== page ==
5.3. The record of this case will show that the instant case was filed by the protestants with this Court only on November 12, 2010, or 17 days from the actual date of the proclamation.

5.4. Clearly, the instant case was filed beyond the 10-day reglamentary period imposed and fixed by Sec. 8, Rule I, of A.M. No. 07-4-14-SC.

6. Even if the alleged “pre-proclamation petition” of the protestants would be treated, arguendo, by this Court as a regular election protest, the same was and is still ineffective and invalid, having been filed by them in the wrong and improper venue, i.e., the local Comelec of the city, which had no jurisdiction over regular election protests involving municipal and barangay elections, as clearly stated in AM No. 07-4-15-SC, May 15, 2007 (Supreme Court En Banc), entitled “RULES OF PROCEDURE IN ELECTION CONTESTS BEFORE THE COURTS INVOLVING ELECTIVE MUNICIPAL AND BARANGAY OFFICIALS”.

6.1. It is will be noted that Section 3, Rule I, of A.M. No. 07-4-15-SC defines an “election protest” as “relating to the election and returns of elective officials, grounded on frauds or irregularities in the conduct of the elections, the casting and counting of the ballots and the preparation and canvassing of returns. The issue is who obtained the plurality of valid votes cast.”

6.2. Further, Section 2, Rule 2, of A.M. No. 07-4-15-SC provides that “municipal trial courts shall have exclusive original jurisdiction over all election contests involving elective barangay officials.” Not the local Comelec of the city or town.

7. It will be noted that protestants xxx and xxx did not sign the verification and anti-forum shopping certification of the complaint. Thus, the instant complaint should be dismissed as to them and the caption of this case amended to remove their names therefrom, pursuant to Section 7, Rule 2, of AM No. 07-4-15-SC, which provides that:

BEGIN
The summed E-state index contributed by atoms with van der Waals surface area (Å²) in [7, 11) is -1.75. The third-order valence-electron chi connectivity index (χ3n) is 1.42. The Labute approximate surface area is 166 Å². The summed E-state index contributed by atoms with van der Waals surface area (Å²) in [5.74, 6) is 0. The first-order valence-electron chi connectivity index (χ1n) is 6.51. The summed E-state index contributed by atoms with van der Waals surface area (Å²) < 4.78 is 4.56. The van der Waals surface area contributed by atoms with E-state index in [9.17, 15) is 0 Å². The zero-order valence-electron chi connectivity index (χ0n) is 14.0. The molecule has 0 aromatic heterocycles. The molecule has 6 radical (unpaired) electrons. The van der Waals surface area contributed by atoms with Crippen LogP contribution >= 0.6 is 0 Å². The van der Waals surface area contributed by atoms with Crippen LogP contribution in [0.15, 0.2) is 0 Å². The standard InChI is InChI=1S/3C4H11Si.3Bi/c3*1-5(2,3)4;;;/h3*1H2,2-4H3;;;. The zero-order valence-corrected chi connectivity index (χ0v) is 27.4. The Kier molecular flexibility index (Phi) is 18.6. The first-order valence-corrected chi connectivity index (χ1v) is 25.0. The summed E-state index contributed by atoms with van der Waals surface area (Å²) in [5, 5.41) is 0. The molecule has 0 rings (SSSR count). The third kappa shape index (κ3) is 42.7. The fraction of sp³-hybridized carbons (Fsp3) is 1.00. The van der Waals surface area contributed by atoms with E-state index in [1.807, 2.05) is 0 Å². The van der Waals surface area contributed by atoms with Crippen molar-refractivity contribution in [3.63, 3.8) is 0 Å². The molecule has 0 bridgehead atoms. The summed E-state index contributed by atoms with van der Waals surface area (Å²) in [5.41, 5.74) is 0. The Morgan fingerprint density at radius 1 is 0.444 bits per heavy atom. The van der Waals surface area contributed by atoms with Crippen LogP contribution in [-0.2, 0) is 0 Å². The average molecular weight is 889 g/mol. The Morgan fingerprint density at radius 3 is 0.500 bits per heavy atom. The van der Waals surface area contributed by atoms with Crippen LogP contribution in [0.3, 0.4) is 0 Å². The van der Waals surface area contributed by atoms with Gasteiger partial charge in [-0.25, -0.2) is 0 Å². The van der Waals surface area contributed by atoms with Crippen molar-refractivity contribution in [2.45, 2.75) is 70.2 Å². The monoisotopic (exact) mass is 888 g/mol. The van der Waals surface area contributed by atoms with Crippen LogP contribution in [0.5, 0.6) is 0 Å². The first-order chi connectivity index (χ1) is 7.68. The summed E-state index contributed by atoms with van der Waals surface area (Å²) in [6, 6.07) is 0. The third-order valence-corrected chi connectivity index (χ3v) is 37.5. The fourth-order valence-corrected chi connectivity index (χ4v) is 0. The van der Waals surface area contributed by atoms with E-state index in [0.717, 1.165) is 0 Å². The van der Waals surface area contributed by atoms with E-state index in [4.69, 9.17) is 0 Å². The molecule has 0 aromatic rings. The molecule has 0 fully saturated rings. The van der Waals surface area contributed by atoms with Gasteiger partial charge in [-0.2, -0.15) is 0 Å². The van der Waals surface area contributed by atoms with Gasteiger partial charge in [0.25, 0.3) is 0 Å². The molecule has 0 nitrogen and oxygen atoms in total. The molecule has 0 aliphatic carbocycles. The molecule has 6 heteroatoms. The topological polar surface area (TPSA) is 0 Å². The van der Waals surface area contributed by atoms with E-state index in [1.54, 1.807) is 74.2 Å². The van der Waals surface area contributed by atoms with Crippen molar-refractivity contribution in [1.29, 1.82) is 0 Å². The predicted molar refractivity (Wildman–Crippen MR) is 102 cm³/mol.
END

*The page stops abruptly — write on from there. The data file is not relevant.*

7.1. “An election protest or a petition for quo warranto shall be verified by an affidavit stating that the affiant has read the petition and that the allegations therein are true and correct of affiant’s own knowledge or based on authentic records. X x x.”

7.2. “The protestant or petitioner shall sign personally the certificate of non-forum shopping which must be annexed to the election protest or petition for quo warranto.”

7.3. “An unverified petition or one with insufficient verification or unaccompanied by a certificate of non-forum shopping shall be dismissed outright and shall not suspend the running of the reglementary period to file an election protest or petition for quo warranto.”

8. Being composed merely of general conclusions and incomplete statements of fact, it is submitted that the complaint has failed to comply with the required form and substance mandated by Section 11, Rule 2, A.M. No. 07-4-15-SC, which provides that “an election protest or petition for quo warranto shall specifically state the following facts:

(a) the position involved;

(b) the date of proclamation; and

(c) the number of votes credited to the parties per proclamation.

(d) the total number of precincts of the municipality or the barangay

(e) the protested precincts and votes of the parties in the protested precincts per the Statement of Votes By Precinct or, if the votes of the parties are not specified, an explanation why the votes are not specified; and

(f) a detailed specification of the acts or omissions complained of showing the electoral frauds, anomalies or irregularities in the protested precincts.”

8.1. The protestants did not make any formal explanation in their complaint why they had failed to comply with the foregoing provision as required by the said Rules.

8.2. Further, Section 13, Rule 2, of AM No. 07-4-15-SC provides that “the court shall summarily dismiss, motu proprio, an election protest, counter-protest or petition for quo warranto on any of the following grounds: